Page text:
Tag Archives: World Tour

Malawi Matters

Zambia is the friendliest place I have ever been, so neighbouring Malawi’s high VISA fee and culture of shouting ‘Give me money’ came as a surprise. I stopped for petrol soon after the border. A Malawian man approached me, I knew exactly how this conversation would go. How fast does your bike go? What size engine does it have? Wow, that’s huge. My bike is 250CC. Same conversation every time, they always start with ‘How fast does your bike go?’ like Africa is some sort of Fast and the Furious set.

“What size engine do you have?”

“650CC.”

“Oh.” He sounded disappointed.

“Do you have a bike?”

“Yes.”

“What CC is your bike?” I asked out of politeness.

“1150 BMW.”

I looked at him shocked. That was an expensive bike by American standards, I did not expect someone in a village in Malawi to have one. And I realized that’s what’s wrong with the world – why can’t anyone save up and buy a BMW?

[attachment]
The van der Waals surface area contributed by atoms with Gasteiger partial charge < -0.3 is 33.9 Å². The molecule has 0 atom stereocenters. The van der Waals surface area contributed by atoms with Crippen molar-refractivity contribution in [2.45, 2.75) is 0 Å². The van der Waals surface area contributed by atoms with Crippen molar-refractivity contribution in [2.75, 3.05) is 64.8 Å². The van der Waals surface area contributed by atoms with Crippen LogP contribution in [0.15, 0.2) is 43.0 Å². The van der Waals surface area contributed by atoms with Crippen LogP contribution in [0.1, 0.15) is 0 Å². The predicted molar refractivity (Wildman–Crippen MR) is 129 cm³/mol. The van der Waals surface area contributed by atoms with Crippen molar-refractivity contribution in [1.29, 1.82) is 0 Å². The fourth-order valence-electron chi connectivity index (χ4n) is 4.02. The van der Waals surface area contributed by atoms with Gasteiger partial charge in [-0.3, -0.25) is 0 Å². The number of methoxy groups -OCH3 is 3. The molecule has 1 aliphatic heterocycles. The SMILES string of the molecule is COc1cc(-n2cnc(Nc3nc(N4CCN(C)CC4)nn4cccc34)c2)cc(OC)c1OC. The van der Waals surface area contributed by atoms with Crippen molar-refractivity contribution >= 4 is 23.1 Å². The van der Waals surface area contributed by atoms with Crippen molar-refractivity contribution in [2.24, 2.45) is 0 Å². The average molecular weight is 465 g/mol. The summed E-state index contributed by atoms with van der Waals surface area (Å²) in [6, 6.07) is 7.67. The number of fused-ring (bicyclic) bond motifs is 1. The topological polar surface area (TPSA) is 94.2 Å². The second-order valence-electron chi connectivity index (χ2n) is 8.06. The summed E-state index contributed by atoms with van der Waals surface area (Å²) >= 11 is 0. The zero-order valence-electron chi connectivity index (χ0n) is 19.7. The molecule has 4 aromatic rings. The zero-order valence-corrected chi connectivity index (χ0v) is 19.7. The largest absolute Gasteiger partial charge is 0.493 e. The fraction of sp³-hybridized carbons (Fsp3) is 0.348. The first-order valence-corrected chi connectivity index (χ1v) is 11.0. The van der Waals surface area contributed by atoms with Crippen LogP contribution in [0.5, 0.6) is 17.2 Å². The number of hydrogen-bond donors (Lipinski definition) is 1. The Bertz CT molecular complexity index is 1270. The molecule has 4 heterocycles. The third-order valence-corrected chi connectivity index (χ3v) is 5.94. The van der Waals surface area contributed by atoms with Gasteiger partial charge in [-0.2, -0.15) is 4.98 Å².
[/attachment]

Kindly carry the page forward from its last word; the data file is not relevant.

“A man was riding Cairo to Cape Town and his bike was no more in Malawi so he sold it to me and he went home. I ripped out all electrics and fixed it myself. One day I want to do a tour like you are doing but VISAs are very expensive here.”

Lilongwe was a small capital, not much for a tourist to do so I wandered around the local market. I turned a corner to find 30 people dancing. Not African dancing with a beat and rhythm – white people dancing. They were all wearing the same green t-shirts. I took a closer look, they were missionaries. I had ridden my motorcycle from Seattle to a place with African Missionaries. The dancing finished and they formed a semi-circle around a bald, middle aged, accountant looking man. The locals had formed quite a large crowd to complete the circle.

“My name is JJ.” He boomed into the microphone.

The crowd looked on in silence.

“Can you say JJ?”

Silence.

A Malawian man in matching green t-shirt translated his sentence into Swahili.

Deafening silence.

The two Malawian men at the nearest stall asked me, “What are you doing here?”

“I heard there were white people embarrassing themselves so I came right over.”

They both cracked up laughing and slapped my hand.